Robert Pedersen was devastated three years ago when a divorce judge said he could see his two children only a few days a month.
Pedersen’s divorce agreement now includes long weekends, a Wednesday overnight visit and half of summers, holidays and spring breaks with his children. It’s almost enough time to make him feel that he can provide an equal amount of parenting to his kids.
Michigan law recommends that custody decisions be based on which parent has been the primary caregiver unless it can be shown that another arrangement is more appropriate, but Pedersen and other noncustodial parents are fighting to modify the law so joint physical custody becomes the norm. They view equal parenting access as a civil rights issue, but opponents say equal time isn’t always best for children.
“With the pain of a divorce, a lot of stupid decisions are made initially as far as the kids go,” said Pedersen, who plans to ride his bike from Lansing to Washington, D.C., this summer to raise awareness of the issue. “There are different contributions that Mom and Dad make to a child, and kids need both of them.”
Noncustodial fathers think gender bias plays a role in these decisions and reduces them to visitors who pay child support. Children need both parents equally, they say.
But many custodial parents, family law attorneys and domestic violence activists oppose making joint custody mandatory.
They say every family is different, and 50-50 custody doesn’t work in every situation.
It becomes especially difficult when parents live in different school districts or one of them doesn’t want joint custody. Another factor is that mandating joint custody can sometimes disrupt a child’s stability.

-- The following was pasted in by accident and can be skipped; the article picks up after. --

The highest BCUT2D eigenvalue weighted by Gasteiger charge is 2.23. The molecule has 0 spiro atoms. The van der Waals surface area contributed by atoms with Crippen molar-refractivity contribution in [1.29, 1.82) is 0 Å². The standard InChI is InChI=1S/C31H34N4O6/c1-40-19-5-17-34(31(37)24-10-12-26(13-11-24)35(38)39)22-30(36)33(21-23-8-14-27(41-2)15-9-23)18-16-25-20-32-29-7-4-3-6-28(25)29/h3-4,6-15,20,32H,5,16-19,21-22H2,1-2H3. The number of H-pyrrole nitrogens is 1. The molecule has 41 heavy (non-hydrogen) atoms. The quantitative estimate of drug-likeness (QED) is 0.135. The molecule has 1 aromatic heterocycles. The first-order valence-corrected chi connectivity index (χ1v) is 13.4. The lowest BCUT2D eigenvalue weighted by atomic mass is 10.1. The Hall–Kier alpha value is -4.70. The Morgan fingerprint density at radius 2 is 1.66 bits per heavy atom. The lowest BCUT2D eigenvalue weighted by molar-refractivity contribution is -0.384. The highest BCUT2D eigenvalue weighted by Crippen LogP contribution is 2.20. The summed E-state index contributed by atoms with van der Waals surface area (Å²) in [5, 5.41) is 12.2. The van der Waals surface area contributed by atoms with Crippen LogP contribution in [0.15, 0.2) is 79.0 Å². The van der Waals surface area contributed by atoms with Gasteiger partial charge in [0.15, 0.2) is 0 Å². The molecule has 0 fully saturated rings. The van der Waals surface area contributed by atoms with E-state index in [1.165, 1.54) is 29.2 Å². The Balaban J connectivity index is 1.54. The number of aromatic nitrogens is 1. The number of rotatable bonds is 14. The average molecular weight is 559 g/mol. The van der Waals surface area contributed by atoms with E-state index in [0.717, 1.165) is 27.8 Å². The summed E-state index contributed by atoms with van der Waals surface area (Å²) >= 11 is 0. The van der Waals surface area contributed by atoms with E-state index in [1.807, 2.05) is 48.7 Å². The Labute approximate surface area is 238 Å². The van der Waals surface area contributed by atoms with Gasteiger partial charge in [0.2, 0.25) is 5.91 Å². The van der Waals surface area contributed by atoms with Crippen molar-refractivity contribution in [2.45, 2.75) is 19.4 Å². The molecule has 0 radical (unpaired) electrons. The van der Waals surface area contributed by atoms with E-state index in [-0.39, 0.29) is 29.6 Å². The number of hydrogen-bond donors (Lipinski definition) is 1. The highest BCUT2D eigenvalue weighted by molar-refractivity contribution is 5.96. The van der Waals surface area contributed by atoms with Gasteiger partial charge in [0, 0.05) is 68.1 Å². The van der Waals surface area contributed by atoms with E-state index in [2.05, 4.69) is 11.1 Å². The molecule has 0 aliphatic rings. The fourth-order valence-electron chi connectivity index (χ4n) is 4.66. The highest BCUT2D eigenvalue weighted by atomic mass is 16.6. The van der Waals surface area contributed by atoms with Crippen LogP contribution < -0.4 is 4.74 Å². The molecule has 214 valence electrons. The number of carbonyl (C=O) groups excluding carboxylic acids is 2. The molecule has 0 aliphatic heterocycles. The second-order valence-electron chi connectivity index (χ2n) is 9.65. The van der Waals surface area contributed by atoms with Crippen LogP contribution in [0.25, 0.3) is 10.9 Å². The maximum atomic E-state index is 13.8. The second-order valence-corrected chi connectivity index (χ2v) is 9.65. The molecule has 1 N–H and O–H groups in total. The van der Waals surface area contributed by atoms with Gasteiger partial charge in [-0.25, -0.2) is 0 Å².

“When a child’s whole world is changing, we want to keep as much stable in their lives as we can,” said Karen Sendelbach, chair of the Family Law Section of the State Bar of Michigan.
Other opponents say noncustodial parents sometimes want joint custody simply to even the score with their ex-partner or to reduce their child support obligation. A noncustodial parent’s support payments can drop by as much as 40 percent if the child stays overnight 128 times or more each year.
“The 50-50 custody split is more about people not wanting to feel the other parent has won,” said Kent Weichmann, chair of the Legislative Committee of the Family Law Section.
“It has nothing to do with the relationship with the child. It’s more about who’s winning. It also has to do with paying less child support.”
More dads join movement
But supporters say this issue is not ever going to go away, especially as more fathers join the movement, including movie stars Alec Baldwin and Denzel Washington.
“It’s a civil rights movement that is coming into its own,” said David L. Levy, CEO of the Children’s Rights Council, based outside Washington, D.C.
“It goes to the core of the right of a human being: the right to be a parent to your child, and of the children to be part of your life.”
Next to child support, child custody is perhaps the most heated issue between parents when they split up and try to restructure their lives with their children.